You know I think the fugitive-slave clause of the Constitution ought
to be enforced — to put it in its mildest form, ought not to be resisted.

December 12, 1860. — Short Editorial printed in the
"Illinois Journal."

"We hear such frequent allusions to a supposed purpose on the
part of Mr. Lincoln to call into his cabinet two or three Southern
gentlemen from the parties opposed to him politically, that we ai-e
prompted to ask a few questions.

First. Is it known that any such gentleman of character would
accept a place in the cabinet ?

Second. If yea, on what terms does he surrender to Mr. Lincoln, or
Mr. Lincoln to him, on the political differences between them ; or do
they enter upon the administration in open opposition to each other ?

• December 13, 1860. — Letter to E. B. "Washburne.
{Private and Confidential.)
Springfield, Illinois, December 13, 1860.
Hon. E. B. Washburne.

My dear Sir : Your long letter received. Prevent, as far as possi-
ble, any of our friends from demoralizing themselves and our cause
by entertaining propositions for compromise of any sort on " slavery
extension." There is no possible compromise upon it but which puts
us under again, and leaves all our work to do over again. Whether
it be a Missouri line or Eli Thayer's popular sovereignty, it is all the
same. Let either be done, and immediately filibustering and extend-
ing slavery recommences. On that point hold firm, as with a chain
of steel. Yours as ever, A. Lincoln.

December 15, I860.— Letter to John A. Gilmer.
{Strictly confidential.)
Springfield, Illinois, December 15, 1860.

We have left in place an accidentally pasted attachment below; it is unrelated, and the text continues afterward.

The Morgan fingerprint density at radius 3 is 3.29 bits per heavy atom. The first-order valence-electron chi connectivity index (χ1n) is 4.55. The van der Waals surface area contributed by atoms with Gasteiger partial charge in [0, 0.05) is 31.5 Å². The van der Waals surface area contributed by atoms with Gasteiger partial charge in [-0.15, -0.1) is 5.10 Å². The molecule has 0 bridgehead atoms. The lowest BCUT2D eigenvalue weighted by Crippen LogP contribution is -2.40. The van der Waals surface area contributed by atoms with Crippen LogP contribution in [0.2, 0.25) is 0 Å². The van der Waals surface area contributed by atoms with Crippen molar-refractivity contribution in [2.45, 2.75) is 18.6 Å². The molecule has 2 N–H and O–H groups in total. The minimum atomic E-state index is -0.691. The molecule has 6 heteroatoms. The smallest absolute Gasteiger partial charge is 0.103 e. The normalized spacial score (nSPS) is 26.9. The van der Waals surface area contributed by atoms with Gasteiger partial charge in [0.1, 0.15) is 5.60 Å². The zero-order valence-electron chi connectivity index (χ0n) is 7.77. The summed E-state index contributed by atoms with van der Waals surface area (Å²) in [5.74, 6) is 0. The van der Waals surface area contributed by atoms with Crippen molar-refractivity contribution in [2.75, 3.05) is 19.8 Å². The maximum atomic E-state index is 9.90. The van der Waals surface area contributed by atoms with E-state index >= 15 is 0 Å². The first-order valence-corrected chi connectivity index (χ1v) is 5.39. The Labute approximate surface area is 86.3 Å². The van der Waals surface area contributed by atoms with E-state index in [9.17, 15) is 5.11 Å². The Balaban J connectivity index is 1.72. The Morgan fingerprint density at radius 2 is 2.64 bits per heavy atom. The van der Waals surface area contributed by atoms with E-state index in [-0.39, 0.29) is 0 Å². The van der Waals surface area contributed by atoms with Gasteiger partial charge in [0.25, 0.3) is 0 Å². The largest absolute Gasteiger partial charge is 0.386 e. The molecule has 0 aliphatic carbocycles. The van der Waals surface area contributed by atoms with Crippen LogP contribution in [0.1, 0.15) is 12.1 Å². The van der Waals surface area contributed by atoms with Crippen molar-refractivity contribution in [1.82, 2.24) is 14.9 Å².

Hon. John A. Gilmer.

My dear Sir : Yours of the 10th is received. I am greatly disin-
clined to write a letter on the subject embraced in yours; and I
would not do so, even privately as I do, were it not that I fear you
might misconstrue my silence. Is it desired that I shall shift the
ground upon which I have been elected ? I cannot do it. You need
only to acquaint yourself with that ground, and press it on the at-
tention of the South. It is all in print and easy of access. May I
be pardoned if I ask whether even you have ever attempted to pro-
cure the reading of the Republican platform, or my speeches, by the
Southern people ? If not, what reason have I to expect that any
additional production of mine would meet a better fate 1 It would
make me appear as if I repented for the crime of having been elected,


and was anxious to apologize and beg forgiveness. To so represent
me would be the principal use made of any letter I might now thrust
upon the public. My old record cannot be so used ; and that is pre-
cisely the reason that some new declaration is so much sought.

Now, my dear sir, be assured that I am not questioning your can-
dor ; I am only pointing out that while a new letter would hurt the
cause which I think a just one, you can quite as well effect every
patriotic object with the old record. Carefully read pages 18, 19, 74,
75, 88, 89, aud 267 of the volume of joint debates between Senator
Douglas and myself, with the Republican platform adopted at
Chicago, and all your questions will be substantially answered. I
have no thought of recommending the abolition of slavery in the
District of Columbia, nor th.e slave-trade among the slave States,
even on the conditions indicated ; and if I were to make such rec-
ommendation, it is quite clear Congress would not follow it.

As to employing slaves in arsenals and dock-yards, it is a thing I
never thought of in my life, to my recollection, till I saw your letter ;
and I may say of it precisely as I have said of the two points above.

As to the use of patronage in the slave States, where there are
few or no Republicans, I do not expect to inquire for the politics of
the appointee, or whether he does or not own slaves. I intend in
that matter to accommodate the people in the several localities, if they
themselves wiU allow me to accommodate them. In one word, I never
have been, am not now, and probably never shall be in a mood of
harassing the people either North or South.